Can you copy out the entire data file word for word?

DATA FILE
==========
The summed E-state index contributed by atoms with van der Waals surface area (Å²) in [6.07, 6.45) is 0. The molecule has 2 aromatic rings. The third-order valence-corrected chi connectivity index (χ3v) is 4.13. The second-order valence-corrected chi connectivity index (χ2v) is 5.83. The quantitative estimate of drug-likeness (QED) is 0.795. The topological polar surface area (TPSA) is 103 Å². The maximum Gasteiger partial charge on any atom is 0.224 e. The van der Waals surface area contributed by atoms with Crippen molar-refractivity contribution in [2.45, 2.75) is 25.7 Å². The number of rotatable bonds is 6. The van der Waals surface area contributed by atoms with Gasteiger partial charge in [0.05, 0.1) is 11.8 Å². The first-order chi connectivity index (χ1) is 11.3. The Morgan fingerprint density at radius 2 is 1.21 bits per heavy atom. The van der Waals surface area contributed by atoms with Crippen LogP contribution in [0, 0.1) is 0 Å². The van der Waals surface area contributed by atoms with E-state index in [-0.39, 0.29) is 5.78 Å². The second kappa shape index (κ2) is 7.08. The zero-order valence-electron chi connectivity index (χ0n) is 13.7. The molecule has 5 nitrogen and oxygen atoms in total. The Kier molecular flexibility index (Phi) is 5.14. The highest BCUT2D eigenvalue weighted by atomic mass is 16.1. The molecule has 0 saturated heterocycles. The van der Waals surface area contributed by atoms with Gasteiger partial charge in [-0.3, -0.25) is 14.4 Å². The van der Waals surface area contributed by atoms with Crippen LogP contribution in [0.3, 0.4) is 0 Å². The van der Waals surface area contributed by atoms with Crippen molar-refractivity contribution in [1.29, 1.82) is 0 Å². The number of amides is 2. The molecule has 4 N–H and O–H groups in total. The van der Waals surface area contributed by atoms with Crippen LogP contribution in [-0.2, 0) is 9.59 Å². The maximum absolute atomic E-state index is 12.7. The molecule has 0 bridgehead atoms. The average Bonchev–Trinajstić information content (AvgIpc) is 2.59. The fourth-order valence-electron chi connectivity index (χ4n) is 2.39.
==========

The summed E-state index contributed by atoms with van der Waals surface area (Å²) in [6.07, 6.45) is 0. The molecule has 2 aromatic rings. The third-order valence-corrected chi connectivity index (χ3v) is 4.13. The second-order valence-corrected chi connectivity index (χ2v) is 5.83. The quantitative estimate of drug-likeness (QED) is 0.795. The topological polar surface area (TPSA) is 103 Å². The maximum Gasteiger partial charge on any atom is 0.224 e. The van der Waals surface area contributed by atoms with Crippen molar-refractivity contribution in [2.45, 2.75) is 25.7 Å². The number of rotatable bonds is 6. The van der Waals surface area contributed by atoms with Gasteiger partial charge in [0.05, 0.1) is 11.8 Å². The first-order chi connectivity index (χ1) is 11.3. The Morgan fingerprint density at radius 2 is 1.21 bits per heavy atom. The van der Waals surface area contributed by atoms with Crippen LogP contribution in [0, 0.1) is 0 Å². The van der Waals surface area contributed by atoms with E-state index in [-0.39, 0.29) is 5.78 Å². The second kappa shape index (κ2) is 7.08. The zero-order valence-electron chi connectivity index (χ0n) is 13.7. The molecule has 5 nitrogen and oxygen atoms in total. The Kier molecular flexibility index (Phi) is 5.14. The highest BCUT2D eigenvalue weighted by atomic mass is 16.1. The molecule has 0 saturated heterocycles. The van der Waals surface area contributed by atoms with Gasteiger partial charge in [-0.3, -0.25) is 14.4 Å². The van der Waals surface area contributed by atoms with Crippen LogP contribution in [0.3, 0.4) is 0 Å². The van der Waals surface area contributed by atoms with Crippen molar-refractivity contribution in [1.29, 1.82) is 0 Å². The number of amides is 2. The molecule has 4 N–H and O–H groups in total. The van der Waals surface area contributed by atoms with Crippen LogP contribution in [-0.2, 0) is 9.59 Å². The maximum absolute atomic E-state index is 12.7. The molecule has 0 bridgehead atoms. The average Bonchev–Trinajstić information content (AvgIpc) is 2.59. The fourth-order valence-electron chi connectivity index (χ4n) is 2.39.